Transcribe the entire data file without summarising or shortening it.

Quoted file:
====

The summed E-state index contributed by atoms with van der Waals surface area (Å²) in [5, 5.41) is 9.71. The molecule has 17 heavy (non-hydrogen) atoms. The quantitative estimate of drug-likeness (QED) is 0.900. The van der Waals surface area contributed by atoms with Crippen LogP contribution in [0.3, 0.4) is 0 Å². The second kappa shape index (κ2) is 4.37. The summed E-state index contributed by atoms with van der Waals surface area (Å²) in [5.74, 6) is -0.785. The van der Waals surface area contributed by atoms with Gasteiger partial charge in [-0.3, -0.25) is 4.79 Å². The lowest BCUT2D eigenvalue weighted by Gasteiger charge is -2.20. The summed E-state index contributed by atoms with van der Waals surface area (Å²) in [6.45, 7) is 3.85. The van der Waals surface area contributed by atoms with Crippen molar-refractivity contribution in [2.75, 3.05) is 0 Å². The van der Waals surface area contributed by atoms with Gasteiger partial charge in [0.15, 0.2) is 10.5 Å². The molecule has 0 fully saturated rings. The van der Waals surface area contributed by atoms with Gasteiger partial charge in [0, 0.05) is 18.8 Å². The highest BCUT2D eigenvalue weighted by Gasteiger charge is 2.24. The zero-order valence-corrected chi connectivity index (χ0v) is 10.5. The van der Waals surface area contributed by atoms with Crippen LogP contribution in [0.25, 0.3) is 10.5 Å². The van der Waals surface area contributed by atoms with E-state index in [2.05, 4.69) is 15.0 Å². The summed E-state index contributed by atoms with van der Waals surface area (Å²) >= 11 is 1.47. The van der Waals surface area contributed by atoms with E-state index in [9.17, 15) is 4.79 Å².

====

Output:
The summed E-state index contributed by atoms with van der Waals surface area (Å²) in [5, 5.41) is 9.71. The molecule has 17 heavy (non-hydrogen) atoms. The quantitative estimate of drug-likeness (QED) is 0.900. The van der Waals surface area contributed by atoms with Crippen LogP contribution in [0.3, 0.4) is 0 Å². The second kappa shape index (κ2) is 4.37. The summed E-state index contributed by atoms with van der Waals surface area (Å²) in [5.74, 6) is -0.785. The van der Waals surface area contributed by atoms with Gasteiger partial charge in [-0.3, -0.25) is 4.79 Å². The lowest BCUT2D eigenvalue weighted by Gasteiger charge is -2.20. The summed E-state index contributed by atoms with van der Waals surface area (Å²) in [6.45, 7) is 3.85. The van der Waals surface area contributed by atoms with Crippen molar-refractivity contribution in [2.75, 3.05) is 0 Å². The van der Waals surface area contributed by atoms with Gasteiger partial charge in [0.15, 0.2) is 10.5 Å². The molecule has 0 fully saturated rings. The van der Waals surface area contributed by atoms with Gasteiger partial charge in [0, 0.05) is 18.8 Å². The highest BCUT2D eigenvalue weighted by Gasteiger charge is 2.24. The zero-order valence-corrected chi connectivity index (χ0v) is 10.5. The van der Waals surface area contributed by atoms with Crippen LogP contribution in [0.25, 0.3) is 10.5 Å². The van der Waals surface area contributed by atoms with E-state index in [2.05, 4.69) is 15.0 Å². The summed E-state index contributed by atoms with van der Waals surface area (Å²) >= 11 is 1.47. The van der Waals surface area contributed by atoms with E-state index in [9.17, 15) is 4.79 Å².